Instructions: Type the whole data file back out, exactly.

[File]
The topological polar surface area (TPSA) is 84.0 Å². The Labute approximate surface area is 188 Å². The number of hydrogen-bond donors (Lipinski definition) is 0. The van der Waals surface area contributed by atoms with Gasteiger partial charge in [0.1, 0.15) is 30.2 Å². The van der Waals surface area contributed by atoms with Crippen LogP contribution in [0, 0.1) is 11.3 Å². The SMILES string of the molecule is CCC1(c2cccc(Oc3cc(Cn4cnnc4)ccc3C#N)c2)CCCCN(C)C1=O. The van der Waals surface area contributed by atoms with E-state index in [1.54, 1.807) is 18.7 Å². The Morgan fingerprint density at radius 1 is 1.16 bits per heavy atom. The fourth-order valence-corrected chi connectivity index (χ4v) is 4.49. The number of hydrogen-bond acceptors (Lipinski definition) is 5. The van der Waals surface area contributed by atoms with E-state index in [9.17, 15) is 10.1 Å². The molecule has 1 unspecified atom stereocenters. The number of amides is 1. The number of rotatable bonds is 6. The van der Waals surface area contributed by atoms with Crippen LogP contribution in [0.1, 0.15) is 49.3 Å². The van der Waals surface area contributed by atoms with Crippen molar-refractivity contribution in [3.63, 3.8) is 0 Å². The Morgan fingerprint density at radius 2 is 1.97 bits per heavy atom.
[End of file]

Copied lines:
The topological polar surface area (TPSA) is 84.0 Å². The Labute approximate surface area is 188 Å². The number of hydrogen-bond donors (Lipinski definition) is 0. The van der Waals surface area contributed by atoms with Gasteiger partial charge in [0.1, 0.15) is 30.2 Å². The van der Waals surface area contributed by atoms with Crippen LogP contribution in [0, 0.1) is 11.3 Å². The SMILES string of the molecule is CCC1(c2cccc(Oc3cc(Cn4cnnc4)ccc3C#N)c2)CCCCN(C)C1=O. The van der Waals surface area contributed by atoms with E-state index in [1.54, 1.807) is 18.7 Å². The Morgan fingerprint density at radius 1 is 1.16 bits per heavy atom. The fourth-order valence-corrected chi connectivity index (χ4v) is 4.49. The number of hydrogen-bond acceptors (Lipinski definition) is 5. The van der Waals surface area contributed by atoms with E-state index in [9.17, 15) is 10.1 Å². The molecule has 1 unspecified atom stereocenters. The number of amides is 1. The number of rotatable bonds is 6. The van der Waals surface area contributed by atoms with Crippen LogP contribution in [0.1, 0.15) is 49.3 Å². The van der Waals surface area contributed by atoms with Crippen molar-refractivity contribution in [3.63, 3.8) is 0 Å². The Morgan fingerprint density at radius 2 is 1.97 bits per heavy atom.